Father’s Day Fun Run and Good Bye to an Old Friend

Today wOld Greenas Father’s Day. In what has become somewhat of a tradition the past 2 years, my daughters and I run the Rowayton Fun Run. You have a choice of 2.2 or 4.4 miles.  The race has multiple age groups and divisions including single stroller and double, etc. I was going to run it myself this year after running it pushing the jogging stroller last year, but my youngest daughter asked when we were going to run together like the last time. It was Father’s Day, and she is getting too big for the stroller anyway so I figured ok one last race for the jogging stroller.

Sign up is always easy and fast. The weather was much better this year and they had a near record turnout.  Despite some bib issues which were resolved quickly before the race and again after the race there were no issues. There is plenty of parking, registration goes fast, the cost is only $12.00, and goes the Rowayton Community Center. It is a win win for everyone.

I chose the 2.2 mile course again this year. I have been doing mostly middle distance running this year and figured the extra resistance from the stroller would be helpful in my training. Both the 2.2 and the 4.4 mile course are USATF certified courses. The t-shirts are always great and are designed by local artist Lynn Stephens Massey. This year they were super bright chartreuse, which will be perfect for those days I run and want to be visible. So I will definitely be wearing mine in the future.

The course is well marked and there are plenty of volunteers to keep you on track. The local Rowayton Fire Department was there in their fire truck to set the pace and the start of the race. The course works it’s way toward the beach and some sailboats secured by their moorings. It is a classic New England seaside town. It is something you might expect to see on a postcard. The course then goes through some residential areas before bringing you out once more where you get a final look at Long Island Sound before you hit one last long and steady uphill. Once you crest that hill it is home free. You turn a final corner and then you can see the finish line.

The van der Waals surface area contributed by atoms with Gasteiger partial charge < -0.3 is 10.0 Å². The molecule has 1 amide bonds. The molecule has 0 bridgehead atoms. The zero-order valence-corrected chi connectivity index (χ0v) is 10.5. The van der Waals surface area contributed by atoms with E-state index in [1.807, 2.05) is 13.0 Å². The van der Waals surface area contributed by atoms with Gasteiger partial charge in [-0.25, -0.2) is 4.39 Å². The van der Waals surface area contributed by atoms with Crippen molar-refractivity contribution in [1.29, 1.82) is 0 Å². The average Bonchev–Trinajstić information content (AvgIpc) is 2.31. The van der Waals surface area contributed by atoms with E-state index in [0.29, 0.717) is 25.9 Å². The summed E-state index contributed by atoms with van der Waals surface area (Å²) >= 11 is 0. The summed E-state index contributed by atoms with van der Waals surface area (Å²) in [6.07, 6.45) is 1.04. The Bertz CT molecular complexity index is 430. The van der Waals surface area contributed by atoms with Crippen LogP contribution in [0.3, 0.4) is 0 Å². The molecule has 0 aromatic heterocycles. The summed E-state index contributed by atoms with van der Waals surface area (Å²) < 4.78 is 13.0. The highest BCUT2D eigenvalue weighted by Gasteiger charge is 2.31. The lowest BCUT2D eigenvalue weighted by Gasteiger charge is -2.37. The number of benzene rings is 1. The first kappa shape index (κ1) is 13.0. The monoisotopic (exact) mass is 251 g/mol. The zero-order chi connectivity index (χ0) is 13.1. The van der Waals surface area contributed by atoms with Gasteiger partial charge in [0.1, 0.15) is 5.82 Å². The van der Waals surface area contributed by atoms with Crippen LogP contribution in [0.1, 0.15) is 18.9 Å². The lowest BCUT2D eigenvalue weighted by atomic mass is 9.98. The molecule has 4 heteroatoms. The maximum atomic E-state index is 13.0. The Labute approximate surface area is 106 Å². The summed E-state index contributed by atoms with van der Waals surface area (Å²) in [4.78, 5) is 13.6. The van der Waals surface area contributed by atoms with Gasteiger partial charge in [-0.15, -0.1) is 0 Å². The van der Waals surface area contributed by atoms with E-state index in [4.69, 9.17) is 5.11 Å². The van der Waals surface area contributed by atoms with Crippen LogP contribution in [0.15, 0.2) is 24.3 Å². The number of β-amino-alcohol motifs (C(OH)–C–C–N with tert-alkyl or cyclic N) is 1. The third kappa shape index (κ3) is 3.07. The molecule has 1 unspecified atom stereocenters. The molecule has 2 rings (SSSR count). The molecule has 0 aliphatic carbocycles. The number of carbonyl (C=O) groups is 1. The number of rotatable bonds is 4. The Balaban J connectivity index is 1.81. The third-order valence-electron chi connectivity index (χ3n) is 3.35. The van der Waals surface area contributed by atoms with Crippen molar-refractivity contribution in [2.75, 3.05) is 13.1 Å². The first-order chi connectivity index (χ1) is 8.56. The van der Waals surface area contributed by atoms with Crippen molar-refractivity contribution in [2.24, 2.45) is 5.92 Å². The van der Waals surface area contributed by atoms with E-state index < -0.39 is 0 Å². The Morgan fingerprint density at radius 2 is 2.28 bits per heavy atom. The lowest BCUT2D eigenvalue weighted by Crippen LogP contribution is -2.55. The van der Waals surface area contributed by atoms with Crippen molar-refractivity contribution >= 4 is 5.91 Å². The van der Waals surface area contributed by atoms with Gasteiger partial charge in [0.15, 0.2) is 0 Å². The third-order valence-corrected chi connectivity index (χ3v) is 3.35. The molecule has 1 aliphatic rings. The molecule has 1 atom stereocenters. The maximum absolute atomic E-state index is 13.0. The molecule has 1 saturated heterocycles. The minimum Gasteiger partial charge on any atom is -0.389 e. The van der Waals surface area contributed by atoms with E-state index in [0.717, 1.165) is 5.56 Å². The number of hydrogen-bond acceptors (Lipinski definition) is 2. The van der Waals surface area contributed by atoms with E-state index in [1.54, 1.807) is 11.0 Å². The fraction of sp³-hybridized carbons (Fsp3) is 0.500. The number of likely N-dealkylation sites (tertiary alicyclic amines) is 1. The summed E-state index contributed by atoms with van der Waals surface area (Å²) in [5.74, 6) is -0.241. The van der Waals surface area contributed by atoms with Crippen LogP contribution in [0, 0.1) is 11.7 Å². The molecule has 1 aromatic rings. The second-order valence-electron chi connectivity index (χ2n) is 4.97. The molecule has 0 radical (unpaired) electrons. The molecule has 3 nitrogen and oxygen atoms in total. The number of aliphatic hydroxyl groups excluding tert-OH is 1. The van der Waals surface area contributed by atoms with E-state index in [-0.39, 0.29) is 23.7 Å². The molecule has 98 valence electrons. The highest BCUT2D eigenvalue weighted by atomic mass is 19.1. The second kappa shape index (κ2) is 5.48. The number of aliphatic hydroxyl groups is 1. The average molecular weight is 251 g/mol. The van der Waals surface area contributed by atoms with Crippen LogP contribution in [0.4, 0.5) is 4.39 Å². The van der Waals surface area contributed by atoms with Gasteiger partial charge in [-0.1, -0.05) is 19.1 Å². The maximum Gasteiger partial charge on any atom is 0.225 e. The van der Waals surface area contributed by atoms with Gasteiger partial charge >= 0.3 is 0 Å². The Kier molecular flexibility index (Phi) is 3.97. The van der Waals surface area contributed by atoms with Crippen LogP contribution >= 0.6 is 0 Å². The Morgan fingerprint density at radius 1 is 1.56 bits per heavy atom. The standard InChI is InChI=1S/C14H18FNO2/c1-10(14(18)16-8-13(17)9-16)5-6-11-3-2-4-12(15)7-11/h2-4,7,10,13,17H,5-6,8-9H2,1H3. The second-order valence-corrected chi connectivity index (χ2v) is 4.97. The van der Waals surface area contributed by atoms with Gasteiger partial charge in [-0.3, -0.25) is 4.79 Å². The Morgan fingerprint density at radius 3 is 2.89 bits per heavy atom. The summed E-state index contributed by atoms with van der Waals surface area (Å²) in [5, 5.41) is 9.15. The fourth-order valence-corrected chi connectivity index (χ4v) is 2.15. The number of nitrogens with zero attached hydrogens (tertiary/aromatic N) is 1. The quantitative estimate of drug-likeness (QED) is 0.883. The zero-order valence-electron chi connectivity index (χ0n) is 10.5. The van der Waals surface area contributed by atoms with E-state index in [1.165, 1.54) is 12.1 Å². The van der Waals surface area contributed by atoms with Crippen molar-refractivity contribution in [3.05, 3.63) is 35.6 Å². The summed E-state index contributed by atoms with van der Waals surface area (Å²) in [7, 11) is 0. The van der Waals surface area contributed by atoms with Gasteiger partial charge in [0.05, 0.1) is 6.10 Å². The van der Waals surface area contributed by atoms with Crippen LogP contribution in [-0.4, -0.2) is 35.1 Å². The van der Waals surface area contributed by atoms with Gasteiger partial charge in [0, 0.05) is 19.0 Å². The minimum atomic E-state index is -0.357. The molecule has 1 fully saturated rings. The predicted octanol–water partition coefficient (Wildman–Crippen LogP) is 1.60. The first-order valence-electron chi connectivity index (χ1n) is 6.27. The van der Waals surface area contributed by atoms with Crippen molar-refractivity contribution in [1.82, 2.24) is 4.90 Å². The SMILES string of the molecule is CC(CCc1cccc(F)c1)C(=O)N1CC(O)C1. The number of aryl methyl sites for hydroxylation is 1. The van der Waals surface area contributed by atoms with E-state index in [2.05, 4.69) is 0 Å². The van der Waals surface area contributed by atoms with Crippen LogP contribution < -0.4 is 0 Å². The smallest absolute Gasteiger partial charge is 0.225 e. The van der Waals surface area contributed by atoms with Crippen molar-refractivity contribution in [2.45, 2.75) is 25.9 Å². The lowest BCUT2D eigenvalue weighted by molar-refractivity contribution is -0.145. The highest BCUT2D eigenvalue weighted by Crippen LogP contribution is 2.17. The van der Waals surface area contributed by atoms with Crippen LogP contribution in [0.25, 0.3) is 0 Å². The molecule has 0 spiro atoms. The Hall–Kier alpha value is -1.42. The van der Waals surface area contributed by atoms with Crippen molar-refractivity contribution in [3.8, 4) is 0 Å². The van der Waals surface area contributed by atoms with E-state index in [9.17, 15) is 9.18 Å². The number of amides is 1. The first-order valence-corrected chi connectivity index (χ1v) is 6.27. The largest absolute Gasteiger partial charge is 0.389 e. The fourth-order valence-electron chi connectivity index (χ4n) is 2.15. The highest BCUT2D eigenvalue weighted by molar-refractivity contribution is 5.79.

I was a bit sad running  this race, knowing this is likely the last time we will use the jogging stroller. I used that stroller back when my oldest was a baby. I used it when I was not even a “runner”, only using it for the times I decided to run longer than the sprints I used in my training.

Besides the many runs and Fun Runs there are two stories that come to mind when I think of that now faded green jogging stroller.

The first is when we would run the Norwalk Fun Run around the first week of December. We would decorate the stroller with battery operated Christmas lights, and don our chartreuse Santa hats, handiwork of my wife. They always started the strollers in the back. Even though there were no awards to be had my oldest always wanted to run as fast as she could. So my poor daughter would go for quite a ride as dad bounced and bounded over curbs and did some off-roading to make sure my daughter could run fast and still have her parent running with her.

The second story goes much further back. My oldest was three years old and I jogged over to the preschool to get her obviously with an empty stroller. Two guys were sitting on the street smoking a little Mother Nature and were very upset my stroller was empty. “Hey man, your baby is gone.” I knew right away they thought my daughter fell out. They offered to help me find her. I stopped running and started looking around frantically for my daughter. After about 15 seconds I stopped and started laughing and told them that it was really ok that I was going to get her.

I finished with a personal course record by 7 seconds.  That was good enough for 9th overall and 1st in the single stroller division.

It was a great Father’s Day morning, with the Rowayton Fun Run, and then a nice breakfast after. While I am sad to see the jogging stroller go, I hope I have provided a good example and the lesson of maintaining your health and staying active. Next year I hope my youngest will be running on her own.